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Family violence intervention orders (FVIO)

A court order to protect a person, their children and their property from a family member, partner or ex-partner.

A (FVIO) may be known as a domestic violence order (DVO), intervention order, protection order, family violence order (FVO) or a violence restraining order (VRO) in other states and territories.

What is family violence?

Family violence is harmful behaviour that is used to control, threaten, force or dominate a family member through fear. It includes:

  • physical acts, such as hitting or pushing a person 
  • sexual abuse, such as pressuring a person to behave sexually in ways they are not comfortable with
  • emotional or psychological abuse, such as controlling who a person can see or where they can go, or calling them names
  • financial abuse, such as controlling how a person uses money.

If a child hears, sees or is around family violence in any way, they are also covered by the law. This includes if a child:

  • helps an abused family member 
  • sees damaged property in the family home
  • is at a family violence incident when the police arrive.

The police must respond to all reports of family violence. They can act even if a person does not want them to because they must put the safety of a person and their children first. 

Examples of family violence

Behaviour Examples
Physical violence
  • Hitting, punching, pushing, pulling, kicking, choking
Sexual violence
  • Pressuring someone into sexual acts; rape
  • Pressuring them to watch or join in pornography
Property damage
  • Breaking or damaging someone’s property or belongings, including jointly owned property or belongings
Economic abuse
  • Controlling someone’s money against their will
  • Forcing someone to pay or give money to others or taking your money
  • Stopping someone from working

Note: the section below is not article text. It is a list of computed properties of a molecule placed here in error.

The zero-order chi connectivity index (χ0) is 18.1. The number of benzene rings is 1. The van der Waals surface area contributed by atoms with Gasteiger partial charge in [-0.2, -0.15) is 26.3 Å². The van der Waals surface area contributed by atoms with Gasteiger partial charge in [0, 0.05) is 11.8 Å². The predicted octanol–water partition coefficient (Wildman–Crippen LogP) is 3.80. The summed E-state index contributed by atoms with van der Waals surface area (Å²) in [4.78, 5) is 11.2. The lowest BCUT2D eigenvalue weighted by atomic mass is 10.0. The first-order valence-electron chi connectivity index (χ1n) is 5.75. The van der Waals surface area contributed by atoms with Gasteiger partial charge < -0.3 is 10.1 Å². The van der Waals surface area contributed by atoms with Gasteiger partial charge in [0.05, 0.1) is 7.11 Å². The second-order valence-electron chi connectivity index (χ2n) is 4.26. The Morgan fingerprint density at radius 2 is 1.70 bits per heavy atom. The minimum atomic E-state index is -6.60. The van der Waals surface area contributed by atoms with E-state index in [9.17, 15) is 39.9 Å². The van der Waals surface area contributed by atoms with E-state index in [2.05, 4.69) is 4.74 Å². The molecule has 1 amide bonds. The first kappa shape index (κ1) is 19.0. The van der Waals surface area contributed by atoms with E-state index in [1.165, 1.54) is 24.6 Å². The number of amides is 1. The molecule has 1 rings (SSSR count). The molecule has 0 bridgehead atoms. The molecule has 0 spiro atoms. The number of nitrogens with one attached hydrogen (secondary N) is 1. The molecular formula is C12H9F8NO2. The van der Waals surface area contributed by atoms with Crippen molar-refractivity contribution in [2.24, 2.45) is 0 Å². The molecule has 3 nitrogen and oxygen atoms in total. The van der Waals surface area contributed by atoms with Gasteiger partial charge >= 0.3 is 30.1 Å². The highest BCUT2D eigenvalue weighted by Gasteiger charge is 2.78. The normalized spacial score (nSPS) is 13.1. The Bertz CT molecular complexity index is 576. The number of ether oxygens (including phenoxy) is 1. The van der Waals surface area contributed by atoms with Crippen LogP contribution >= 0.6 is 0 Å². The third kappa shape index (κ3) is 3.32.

• Forcing or tricking someone to take on debts
  • Using dowry or family finance issues to control someone
Emotional, social or psychological violence
  • Making someone feel that no one cares or will help them
  • Making someone fear their safety
  • Taunting someone about sexuality or gender identity
  • Sending abusive messages via phone, email or social media or monitoring what someone does online
  • Harming or killing pets
Threats
  • To harm people (including themselves), property, or pets
  • To take children away or to have them taken by others, such as immigration authorities or Child Protection Services
  • To disclose someone’s sexuality or gender identity
  • To post or send images held on a phone or device
  • To get someone deported
Coercing, controlling, dominating or terrorising
  • Intimidating, bullying, frightening
  • Controlling where someone goes, what they wear or eat, when they sleep, who they can see
  • Stopping someone from seeing or speaking to others
  • Withholding mobility aids, disability equipment or medication
  • Forcing someone to marry without their consent

Who are family members?

For family violence intervention orders, family members are:

  • people who share an intimate personal relationship, whether there is a sexual relationship or not—for example, married, de facto or domestic partners 
  • parents and children, including children of an intimate partner
  • relatives by birth, marriage or adoption
  • people you treat like a family member—for example, a carer, guardian, or person who is related to you within the family structure of your culture.

The law also protects a person from anyone who was a family member in the past.

To apply for an intervention order against a person who is not a family member, partner or ex-partner, see the personal safety intervention orders page.

What is a family violence intervention order?

It is a legally enforceable document that aims to provide a person, their children and their property with protection.

The order has conditions to stop the from using family violence against the

Depending on the conditions, the law might require the respondent to:

  • stop the behaviour
  • not contact or communicate with the protected person, or get someone else to do it for them 
  • not go to or stay near the protected person, or get someone else to do it for them.

There are other orders that the magistrate can make, such as having the respondent’s firearm licences suspended or cancelled.

An intervention order is a civil matter. Breaking the conditions makes it a criminal matter.

To apply for a family violence intervention order, see applying for a family violence intervention order.

To find out what happens when the police apply for an order, see understanding police applications.

If you received an application and , or an order, see responding to an intervention order.

Last updated on 16 Aug 2019
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